Amherstburg.---The steel steamship CAMBRIA of Cleveland, laden with 2,334 tons of iron ore, and bound from Escanaba to Ashtabula, struck some obstacle on Bar Point Saturday night, ripping a hole in her bottom. She was nearly abreast of, and within half a mile of the Detroit river Light, and was hauling around to go down the lake moving very slowly. When she struck, the mate says, it sounded like iron agains iron. Soundings showed 19 feet of water and it is supposed she ran on the flukes of a sunken anchor. She began leaking but her pumps kept her free. Captain Cummings thought it advisable to have a steam pump put on board and Engineer McGinness and the mate were sent to Detroit to get one, which was set up on the CAMBRIA. The steamship returned to Amherstburg. She was then drawing 18 feet forward, but as the water was very high she touched nothing coming in. She laid with her bow in the mud at Mullen's dock and her pumps scarcely kept her free. The schooner JENNIE WHITE lighted part of her cargo, and the CAMBRIA will go on to Ashtabula as soon as she is sufficiently lightered. A diver was under her but could only find a small hole. The water being low, a thorough examination could not be made. Captain McKay, manager of the line, was here Tuesday. He is investigating the anchor theory of the mishap. Captain Hackett says there are four anchors located on Bar Point, as follows:-one southeast by east one mile from Bar Point light; one southwest from Bar Point light, one mile; and two anchors north by east, one-half east, one and a half to three-quarters of a mile from the light. Captain McKay will lay the matter before the vessel Owners' Association and take steps to have them removed.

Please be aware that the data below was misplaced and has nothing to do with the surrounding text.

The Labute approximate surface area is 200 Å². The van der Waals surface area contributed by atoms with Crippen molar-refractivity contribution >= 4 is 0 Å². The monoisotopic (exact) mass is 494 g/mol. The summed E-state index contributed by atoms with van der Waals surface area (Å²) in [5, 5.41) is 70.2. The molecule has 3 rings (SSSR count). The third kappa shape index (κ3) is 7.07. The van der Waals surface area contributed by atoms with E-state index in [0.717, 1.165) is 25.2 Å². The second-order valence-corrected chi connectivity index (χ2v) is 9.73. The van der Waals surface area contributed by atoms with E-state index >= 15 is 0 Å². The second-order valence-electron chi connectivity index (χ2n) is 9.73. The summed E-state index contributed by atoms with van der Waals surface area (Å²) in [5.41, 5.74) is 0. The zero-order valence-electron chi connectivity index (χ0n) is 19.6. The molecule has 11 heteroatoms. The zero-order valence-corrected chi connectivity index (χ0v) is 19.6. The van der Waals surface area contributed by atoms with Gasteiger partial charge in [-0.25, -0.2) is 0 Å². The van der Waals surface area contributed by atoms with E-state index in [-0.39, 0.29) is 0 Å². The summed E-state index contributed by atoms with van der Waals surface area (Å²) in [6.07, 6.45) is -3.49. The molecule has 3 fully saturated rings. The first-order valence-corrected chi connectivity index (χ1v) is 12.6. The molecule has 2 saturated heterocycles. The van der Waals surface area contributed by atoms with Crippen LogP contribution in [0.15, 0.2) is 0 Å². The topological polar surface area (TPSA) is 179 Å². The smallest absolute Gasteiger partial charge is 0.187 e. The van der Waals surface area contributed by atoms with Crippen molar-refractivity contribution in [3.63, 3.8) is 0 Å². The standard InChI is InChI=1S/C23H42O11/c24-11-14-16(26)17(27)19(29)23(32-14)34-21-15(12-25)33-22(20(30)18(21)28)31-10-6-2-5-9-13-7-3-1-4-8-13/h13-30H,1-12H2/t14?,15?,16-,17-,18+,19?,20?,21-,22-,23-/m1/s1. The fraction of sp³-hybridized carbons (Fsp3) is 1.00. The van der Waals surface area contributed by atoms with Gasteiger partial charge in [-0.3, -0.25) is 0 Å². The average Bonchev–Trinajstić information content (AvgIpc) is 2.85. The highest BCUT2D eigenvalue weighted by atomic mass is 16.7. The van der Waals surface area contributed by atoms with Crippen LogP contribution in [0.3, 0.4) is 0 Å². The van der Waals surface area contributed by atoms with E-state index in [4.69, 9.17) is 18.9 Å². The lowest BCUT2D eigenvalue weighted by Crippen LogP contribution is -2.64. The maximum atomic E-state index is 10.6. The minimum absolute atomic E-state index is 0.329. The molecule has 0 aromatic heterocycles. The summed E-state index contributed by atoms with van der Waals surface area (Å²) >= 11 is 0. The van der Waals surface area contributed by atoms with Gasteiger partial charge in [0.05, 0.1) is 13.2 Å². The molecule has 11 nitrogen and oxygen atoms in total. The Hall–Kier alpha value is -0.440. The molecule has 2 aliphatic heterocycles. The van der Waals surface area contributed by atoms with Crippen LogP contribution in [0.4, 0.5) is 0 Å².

The Marine Record
Thurs. Oct. 27, 1887 p. 4
Cleveland.---The repairs to the CAMBRIA which went into Cleveland drydock Friday, comprised seven new frames, straightening several floor keelsons, and replacing two twelve foot plates. The plates removed were the ones which were indented some time ago by striking an obstruction, and when the new ones are put in, her bottom will be as smooth as ever.
The Marine Record
Thurs. Nov. 3, 1887 p. 1
Propeller CAMBRIA, of 1,377 tons. Built 1887 and owned by the Mutual Transit Co. Home port, Cleveland. Classed A 1. On October 22, 1887, vessel with a cargo of ore, was disabled at the Limekilns, Detroit River. Property loss, hull $3,500
1887 Casualty List (Partial Loss)
The Marine Record, Dec. 15, 1887
Steam screw LAKELAND. * U.S. No. 126420. Of 2,425 tons gross; 1,813 tons net. Built at Cleveland, Ohio., in 1887. Home port, Port Huron, Mich. 280.0 x 40.0 x 20.0 and a crew of 30. Passenger service. Of 1,200 indicated horse power. Built of iron.
* formerly steam screw CAMBRIA.
Merchant Vessel List, U.S., 1911